28. I don't know how far I'll be able to go after taking this photography class......it's hard to predict. It is indeed a fine program that IMO takes a comprehensive approach......composition, light, use of all features on the camera, developing your eye, technical issues, equipment possibilities and matching it to our style of photography, and much more. The main thing I'm convinced it will do is help me determine if I have a talent for this. I've been a professional concert violinist all my life, and I'm not sure one art transfers to another. I'll soon find out. I know I have much to learn. Many, many people who attended this photo program as novices are now professional photographers, and many are doing great things. So it's hard to predict what equipment I may need in the future.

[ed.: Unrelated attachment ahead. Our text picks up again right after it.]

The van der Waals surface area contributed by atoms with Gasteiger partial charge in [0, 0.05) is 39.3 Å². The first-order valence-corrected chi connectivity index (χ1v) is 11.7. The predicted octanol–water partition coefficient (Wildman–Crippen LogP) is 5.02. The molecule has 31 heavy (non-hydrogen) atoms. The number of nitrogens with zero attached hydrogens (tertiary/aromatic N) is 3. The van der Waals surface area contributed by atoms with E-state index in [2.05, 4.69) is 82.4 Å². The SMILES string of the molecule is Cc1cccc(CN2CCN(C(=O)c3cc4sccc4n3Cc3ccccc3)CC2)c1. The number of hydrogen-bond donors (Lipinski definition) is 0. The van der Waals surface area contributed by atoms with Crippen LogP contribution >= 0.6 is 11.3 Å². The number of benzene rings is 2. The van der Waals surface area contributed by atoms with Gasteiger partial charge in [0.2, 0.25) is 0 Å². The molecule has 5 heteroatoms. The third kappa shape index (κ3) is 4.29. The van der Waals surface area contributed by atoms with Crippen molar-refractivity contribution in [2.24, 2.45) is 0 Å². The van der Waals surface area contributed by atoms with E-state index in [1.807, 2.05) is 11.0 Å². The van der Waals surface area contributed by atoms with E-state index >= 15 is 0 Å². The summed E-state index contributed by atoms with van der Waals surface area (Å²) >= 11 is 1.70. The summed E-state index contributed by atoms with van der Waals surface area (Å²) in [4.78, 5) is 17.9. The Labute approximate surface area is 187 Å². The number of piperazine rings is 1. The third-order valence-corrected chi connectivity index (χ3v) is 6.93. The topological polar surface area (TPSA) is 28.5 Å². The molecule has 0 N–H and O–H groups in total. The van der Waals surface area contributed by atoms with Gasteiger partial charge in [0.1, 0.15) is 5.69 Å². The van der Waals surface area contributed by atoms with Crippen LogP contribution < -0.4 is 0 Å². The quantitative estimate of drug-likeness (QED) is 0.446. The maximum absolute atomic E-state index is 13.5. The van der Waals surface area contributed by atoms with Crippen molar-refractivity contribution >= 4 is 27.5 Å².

The main thing I've learned from your posts is that I should not scrimp on the monitor, and I won't. Beyond that, since it's much more complicated than I realized, I think I'll let the experts at the school guide me. They'll also have many different monitors, printers, etc., so I may actually get to try some of them before purchasing anything.
    I do appreciate your help.....thanks so much!